Navigating the Disruption: Apple’s Privacy Changes Upend Third-party Online Advertising

In a world where digital advertising has become a cornerstone for businesses trying to reach their consumers, Apple has thrown a curveball with its latest privacy changes in iOS14. For years, advertisers have benefited from third-party data collection that allows them to target users based on their browsing patterns, buying habits, and personal preferences. But with Apple’s recent updates, this approach is now facing a major disruption that will affect the way advertisers operate.

The Privacy Policy Shift

Image of Apple

At the core of Apple’s changes is App Tracking Transparency (ATT), a new feature rolled out with iOS14 that requires apps to ask permission to track users across other apps and websites. Once an app is downloaded or updated on a device with iOS14, the user will automatically see a pop-up asking if they want to allow tracking. For users who say ‘Ask App Not to Track,’ third-party marketers can no longer access their Identifier for Advertisers (IDFA). Essentially, this drastically limits third-party apps’ ability to collect user data for targeted advertising.

Impact on Online Advertising Landscape

Image depicting how online ads will now be less personalized

The impact of this shift in privacy settings has been profound on online advertising. While large companies can rely on first-party data or other means to target their audience, smaller firms, typically more reliant on third-party data, are affected the most. The changes have also affected platforms like Facebook and Google, which use third-party data for personalized advertising. As more users opt-out of tracking, the effectiveness of personalized ads has reduced, leading to higher advertising costs and reduced Return on Ad Spend (ROAS).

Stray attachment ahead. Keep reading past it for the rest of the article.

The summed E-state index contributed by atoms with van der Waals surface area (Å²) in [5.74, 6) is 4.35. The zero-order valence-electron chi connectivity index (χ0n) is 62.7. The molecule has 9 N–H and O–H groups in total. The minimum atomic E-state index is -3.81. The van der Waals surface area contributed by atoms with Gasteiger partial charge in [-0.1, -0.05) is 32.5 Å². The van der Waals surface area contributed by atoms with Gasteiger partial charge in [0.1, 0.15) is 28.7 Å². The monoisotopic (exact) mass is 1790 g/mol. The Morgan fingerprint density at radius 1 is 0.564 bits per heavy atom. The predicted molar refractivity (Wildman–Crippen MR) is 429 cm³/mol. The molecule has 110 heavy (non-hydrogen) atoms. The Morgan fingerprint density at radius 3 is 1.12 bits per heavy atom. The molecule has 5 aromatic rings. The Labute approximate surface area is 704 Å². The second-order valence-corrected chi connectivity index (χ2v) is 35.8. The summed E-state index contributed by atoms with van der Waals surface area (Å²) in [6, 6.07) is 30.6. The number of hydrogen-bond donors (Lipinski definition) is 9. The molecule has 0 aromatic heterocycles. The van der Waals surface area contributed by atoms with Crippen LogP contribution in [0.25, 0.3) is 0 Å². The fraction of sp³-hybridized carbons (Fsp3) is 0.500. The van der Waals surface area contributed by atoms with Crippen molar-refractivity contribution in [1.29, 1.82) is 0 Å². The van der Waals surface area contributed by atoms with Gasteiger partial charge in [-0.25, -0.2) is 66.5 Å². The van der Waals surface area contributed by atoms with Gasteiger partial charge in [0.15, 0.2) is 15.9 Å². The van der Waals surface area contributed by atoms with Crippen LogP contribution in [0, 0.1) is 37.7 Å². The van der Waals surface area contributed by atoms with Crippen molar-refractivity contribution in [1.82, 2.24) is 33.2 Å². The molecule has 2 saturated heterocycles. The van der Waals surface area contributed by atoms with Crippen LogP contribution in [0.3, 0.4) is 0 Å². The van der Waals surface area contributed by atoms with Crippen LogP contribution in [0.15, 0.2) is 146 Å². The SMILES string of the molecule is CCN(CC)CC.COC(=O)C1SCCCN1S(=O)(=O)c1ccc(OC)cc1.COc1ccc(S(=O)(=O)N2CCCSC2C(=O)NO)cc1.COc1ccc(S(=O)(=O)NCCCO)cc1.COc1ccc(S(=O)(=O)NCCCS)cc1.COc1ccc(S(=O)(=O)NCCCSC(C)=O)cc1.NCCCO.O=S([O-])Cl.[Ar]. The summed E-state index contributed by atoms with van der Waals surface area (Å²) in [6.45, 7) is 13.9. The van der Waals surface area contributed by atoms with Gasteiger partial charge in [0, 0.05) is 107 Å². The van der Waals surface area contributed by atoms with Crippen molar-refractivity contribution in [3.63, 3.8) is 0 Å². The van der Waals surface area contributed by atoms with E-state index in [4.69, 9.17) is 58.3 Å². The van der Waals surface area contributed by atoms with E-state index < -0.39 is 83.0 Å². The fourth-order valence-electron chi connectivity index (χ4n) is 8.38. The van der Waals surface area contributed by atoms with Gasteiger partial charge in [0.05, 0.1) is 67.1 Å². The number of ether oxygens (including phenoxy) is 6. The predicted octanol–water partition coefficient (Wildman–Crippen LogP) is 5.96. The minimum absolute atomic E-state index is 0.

How Advertisers Should Respond

Advertisers must adapt to these changes and shift to alternative strategies. The shift to Contextual Advertising, where ads are displayed based on the content the user is currently viewing rather than their past behavior, may become the new norm. Businesses can also focus on their own website and app analytics for first-party data to shape their marketing strategies. In addition, exploring collaborations with influencers for native advertising could be another alternative approach.


Apple’s changes to its privacy settings are set to disrupt the traditional ways of online advertising. While this presents a challenge for current practitioners reliant on third-party data, it also offers an opportunity to explore and innovate new advertising approaches. In the setting of this disruption, adaptation and agility have become more important than ever for businesses looking to engage effectively with their audience in the digital space.

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